Maybe. Boiling extract/sugars promotes carmelization/Maillard reaction that might be a desirable flavor in a style like a stout. You might have that covered already by using roasted barley.

What you will be doing is boiling a lower OG so you might have to adjust your IBU again to account for this.
__________________
broadbill is offline
 
Reply With Quote Quick reply to this message
Old 09-22-2009, 06:04 PM   #6
KingPin461
Feedback Score: 0 reviews
Recipes 
 
Join Date: Aug 2009
Location: Sugar Land, TX
Posts: 11
Default

Quote:
Originally Posted by broadbill View Post
High OG worts can stress yeast cells. Going with a big starter and aeration would be my suggestion.
The recipe calls for an Irish Ale yeast, what is the best way to prepare a big starter for something this high in OG?

Quote:
Originally Posted by broadbill View Post
If you are planning on doing a full boil, then you will want to adjust the hop additions to account for better utilization. Take the target IBUs and your hop AA% and use brewing software to adjust accordingly.
I am looking into a brewing software right now, any suggestions other than Beersmith? Also, since I do not currently have software, are there manual calculations I can make? Thanks again for the guidance
__________________
KingPin461 is offline
 
Reply With Quote Quick reply to this message
Old 09-22-2009, 06:09 PM   #7
DRoyLenz
Feedback Score: 0 reviews
Recipes 
 
Join Date: Jun 2009
Location: Chicago
Posts: 738
Liked 4 Times on 3 Posts
Likes Given: 4

Default

I used JP's How To Brew as a reference last time I did these calculations by hand. Since his online version is different than the hardcopy I own, I can't guarantee you this has exactly what you need.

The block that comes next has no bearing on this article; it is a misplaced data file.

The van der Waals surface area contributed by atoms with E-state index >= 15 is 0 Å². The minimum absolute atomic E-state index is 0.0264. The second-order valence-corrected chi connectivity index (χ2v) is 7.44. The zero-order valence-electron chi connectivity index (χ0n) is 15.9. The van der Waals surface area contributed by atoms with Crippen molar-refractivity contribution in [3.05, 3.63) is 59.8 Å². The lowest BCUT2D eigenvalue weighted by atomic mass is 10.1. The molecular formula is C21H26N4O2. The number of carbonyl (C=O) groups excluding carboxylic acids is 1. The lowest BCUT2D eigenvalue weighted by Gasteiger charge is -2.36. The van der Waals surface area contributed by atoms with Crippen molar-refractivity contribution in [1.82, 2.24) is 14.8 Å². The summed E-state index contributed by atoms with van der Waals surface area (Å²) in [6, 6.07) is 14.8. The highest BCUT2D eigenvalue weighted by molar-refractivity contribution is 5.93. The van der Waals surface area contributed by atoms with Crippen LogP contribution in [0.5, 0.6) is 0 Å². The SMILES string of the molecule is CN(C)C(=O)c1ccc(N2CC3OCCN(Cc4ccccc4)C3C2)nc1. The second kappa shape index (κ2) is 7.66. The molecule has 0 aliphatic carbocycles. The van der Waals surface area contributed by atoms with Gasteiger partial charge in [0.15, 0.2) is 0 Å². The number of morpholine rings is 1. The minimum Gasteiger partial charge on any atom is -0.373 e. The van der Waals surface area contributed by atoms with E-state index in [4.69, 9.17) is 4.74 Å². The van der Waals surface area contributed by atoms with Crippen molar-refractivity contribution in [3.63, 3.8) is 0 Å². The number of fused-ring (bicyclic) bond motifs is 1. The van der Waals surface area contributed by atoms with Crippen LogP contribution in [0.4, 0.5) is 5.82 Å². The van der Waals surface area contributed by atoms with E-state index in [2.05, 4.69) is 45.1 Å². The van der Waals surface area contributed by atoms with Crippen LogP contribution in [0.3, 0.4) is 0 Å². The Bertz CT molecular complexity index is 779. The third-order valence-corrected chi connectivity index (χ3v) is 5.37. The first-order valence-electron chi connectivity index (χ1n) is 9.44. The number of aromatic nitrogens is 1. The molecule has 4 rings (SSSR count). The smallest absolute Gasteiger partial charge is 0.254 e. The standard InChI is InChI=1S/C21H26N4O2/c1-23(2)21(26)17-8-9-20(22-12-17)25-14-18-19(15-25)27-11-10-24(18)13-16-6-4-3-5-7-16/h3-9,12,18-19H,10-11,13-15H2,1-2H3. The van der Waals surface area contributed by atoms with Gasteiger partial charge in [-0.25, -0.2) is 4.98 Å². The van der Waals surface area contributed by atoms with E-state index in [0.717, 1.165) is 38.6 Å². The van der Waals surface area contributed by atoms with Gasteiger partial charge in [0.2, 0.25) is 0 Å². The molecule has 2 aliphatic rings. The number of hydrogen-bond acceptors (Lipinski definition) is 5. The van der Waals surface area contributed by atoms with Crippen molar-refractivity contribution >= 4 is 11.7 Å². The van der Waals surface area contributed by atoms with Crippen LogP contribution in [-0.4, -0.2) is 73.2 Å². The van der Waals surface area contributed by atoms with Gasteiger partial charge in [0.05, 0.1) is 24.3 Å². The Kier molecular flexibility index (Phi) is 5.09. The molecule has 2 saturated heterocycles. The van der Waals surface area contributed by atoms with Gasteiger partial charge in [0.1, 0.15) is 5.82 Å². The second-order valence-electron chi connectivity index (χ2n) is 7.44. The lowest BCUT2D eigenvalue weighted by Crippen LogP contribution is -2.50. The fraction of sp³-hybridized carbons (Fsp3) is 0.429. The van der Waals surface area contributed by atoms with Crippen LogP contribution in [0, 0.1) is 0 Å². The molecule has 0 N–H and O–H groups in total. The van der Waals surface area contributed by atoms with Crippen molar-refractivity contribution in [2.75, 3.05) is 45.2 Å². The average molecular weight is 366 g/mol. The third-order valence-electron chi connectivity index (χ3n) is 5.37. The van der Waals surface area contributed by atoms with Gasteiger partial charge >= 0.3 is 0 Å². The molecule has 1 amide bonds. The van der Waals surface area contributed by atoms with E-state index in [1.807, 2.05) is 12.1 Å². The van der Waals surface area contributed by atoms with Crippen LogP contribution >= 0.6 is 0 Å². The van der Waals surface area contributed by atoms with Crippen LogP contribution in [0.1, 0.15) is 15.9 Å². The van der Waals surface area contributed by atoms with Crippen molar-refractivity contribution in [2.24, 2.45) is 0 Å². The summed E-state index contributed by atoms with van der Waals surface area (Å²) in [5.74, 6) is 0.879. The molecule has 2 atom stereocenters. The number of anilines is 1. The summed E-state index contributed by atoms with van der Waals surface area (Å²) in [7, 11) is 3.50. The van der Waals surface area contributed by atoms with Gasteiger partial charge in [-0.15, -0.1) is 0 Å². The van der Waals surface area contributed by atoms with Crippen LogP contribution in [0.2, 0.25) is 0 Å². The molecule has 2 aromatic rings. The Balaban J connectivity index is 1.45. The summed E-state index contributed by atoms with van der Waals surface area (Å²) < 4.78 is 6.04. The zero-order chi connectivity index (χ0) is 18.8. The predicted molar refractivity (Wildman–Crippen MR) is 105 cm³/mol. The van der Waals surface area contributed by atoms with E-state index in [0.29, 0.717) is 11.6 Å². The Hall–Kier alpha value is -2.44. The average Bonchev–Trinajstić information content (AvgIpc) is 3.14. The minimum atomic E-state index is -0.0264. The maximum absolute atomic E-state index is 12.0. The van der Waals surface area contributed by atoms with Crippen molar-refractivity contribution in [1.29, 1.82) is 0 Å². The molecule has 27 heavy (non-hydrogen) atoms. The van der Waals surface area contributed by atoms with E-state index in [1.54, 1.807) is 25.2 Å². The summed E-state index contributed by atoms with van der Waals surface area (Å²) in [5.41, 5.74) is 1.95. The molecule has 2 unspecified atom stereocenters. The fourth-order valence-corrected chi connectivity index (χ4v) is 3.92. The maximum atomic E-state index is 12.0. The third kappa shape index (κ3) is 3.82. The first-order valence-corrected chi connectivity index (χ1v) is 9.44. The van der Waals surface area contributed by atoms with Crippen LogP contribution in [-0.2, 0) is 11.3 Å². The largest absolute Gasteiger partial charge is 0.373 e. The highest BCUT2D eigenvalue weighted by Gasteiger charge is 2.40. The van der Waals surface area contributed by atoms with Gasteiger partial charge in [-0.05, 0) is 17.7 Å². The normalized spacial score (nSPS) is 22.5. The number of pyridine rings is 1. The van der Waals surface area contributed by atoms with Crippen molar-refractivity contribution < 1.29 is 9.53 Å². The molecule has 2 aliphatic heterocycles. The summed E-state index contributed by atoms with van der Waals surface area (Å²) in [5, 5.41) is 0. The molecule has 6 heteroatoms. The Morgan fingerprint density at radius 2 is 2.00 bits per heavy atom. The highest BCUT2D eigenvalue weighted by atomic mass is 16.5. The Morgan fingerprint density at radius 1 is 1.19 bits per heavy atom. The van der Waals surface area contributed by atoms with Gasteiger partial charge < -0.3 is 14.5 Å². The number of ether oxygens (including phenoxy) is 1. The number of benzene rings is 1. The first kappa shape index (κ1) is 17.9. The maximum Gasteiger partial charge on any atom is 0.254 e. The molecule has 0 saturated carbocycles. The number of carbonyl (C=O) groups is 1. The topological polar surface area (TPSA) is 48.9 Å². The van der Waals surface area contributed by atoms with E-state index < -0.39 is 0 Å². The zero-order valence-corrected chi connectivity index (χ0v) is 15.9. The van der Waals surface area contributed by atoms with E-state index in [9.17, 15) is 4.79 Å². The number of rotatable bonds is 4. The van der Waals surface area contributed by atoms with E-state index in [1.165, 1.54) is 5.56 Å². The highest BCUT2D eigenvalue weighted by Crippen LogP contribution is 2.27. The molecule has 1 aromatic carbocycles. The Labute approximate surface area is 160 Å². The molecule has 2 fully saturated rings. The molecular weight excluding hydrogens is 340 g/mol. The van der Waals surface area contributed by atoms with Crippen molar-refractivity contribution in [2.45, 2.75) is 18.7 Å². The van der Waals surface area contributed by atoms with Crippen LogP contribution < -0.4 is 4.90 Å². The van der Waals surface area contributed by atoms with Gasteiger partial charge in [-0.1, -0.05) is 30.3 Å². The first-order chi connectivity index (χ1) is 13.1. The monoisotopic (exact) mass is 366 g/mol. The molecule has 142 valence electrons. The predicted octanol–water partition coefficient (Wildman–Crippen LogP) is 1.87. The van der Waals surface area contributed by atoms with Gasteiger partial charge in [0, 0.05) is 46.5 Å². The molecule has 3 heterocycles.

http://www.howtobrew.com/section1/chapter5-5.html

I'm going try and run these calculations myself, just to keep myself sharp, but this is definitely worth the read.

__________________
D

All-Grain Brewing with Extract Brewing Equipment
DRoyLenz is offline
 
Reply With Quote Quick reply to this message
Old 09-22-2009, 06:10 PM   #8
DRoyLenz
Feedback Score: 0 reviews
Recipes 
 
Join Date: Jun 2009
Location: Chicago
Posts: 738
Liked 4 Times on 3 Posts
Likes Given: 4

Default

Quote:
Originally Posted by KingPin461 View Post
I am looking into a brewing software right now, any suggestions other than Beersmith? Also, since I do not currently have software, are there manual calculations I can make? Thanks again for the guidance
I used JP's How To Brew as a reference last time I did these calculations by hand. Since his online version is different than the hardcopy I own, I can't guarantee you this has exactly what you need.

http://www.howtobrew.com/section1/chapter5-5.html

I'm going try and run these calculations myself, just to keep myself sharp, but this is definitely worth the read.
__________________
D

All-Grain Brewing with Extract Brewing Equipment
DRoyLenz is offline
 
Reply With Quote Quick reply to this message
Old 09-22-2009, 06:11 PM   #9
DRoyLenz
Feedback Score: 0 reviews
Recipes 
 
Join Date: Jun 2009
Location: Chicago
Posts: 738
Liked 4 Times on 3 Posts
Likes Given: 4

Default

sorry about the double post....

__________________
D

All-Grain Brewing with Extract Brewing Equipment
DRoyLenz is offline
 
Reply With Quote Quick reply to this message
Old 09-22-2009, 06:24 PM   #10
KingPin461
Feedback Score: 0 reviews
Recipes 
 
Join Date: Aug 2009
Location: Sugar Land, TX
Posts: 11
Default

Thanks for the link, I'll read into it. I'm headed down to the LHBS to pickup the items I need for this batch.

I don't have a 40qt kettle, but I do have a 30qt, might be cutting it close for a full boil I guess.

I do have one more question regarding carbonation levels (v/v of CO2) for a stout like this. Would I have to run it on mixed gas (75% N and 25% CO2) like Guinness? Or will straight CO2 be ok?

BTW I plan on kegging

__________________
KingPin461 is offline
 
Reply With Quote Quick reply to this message
Reply



Quick Reply
Message:
Options
Thread Tools


Similar Threads
Thread Thread Starter Forum Replies Last Post
Imperial Stout recipe recommendation Graeme Extract Brewing 4 09-21-2009 11:03 PM
Yeti Imperial Stout, recipe? MVKTR2 Recipes/Ingredients 3 04-24-2009 12:17 AM
Help With Imperial Stout Recipe? secinarot Beginners Beer Brewing Forum 6 02-13-2009 08:35 PM
Imperial Stout recipe alemonkey Recipes/Ingredients 4 06-08-2006 02:46 AM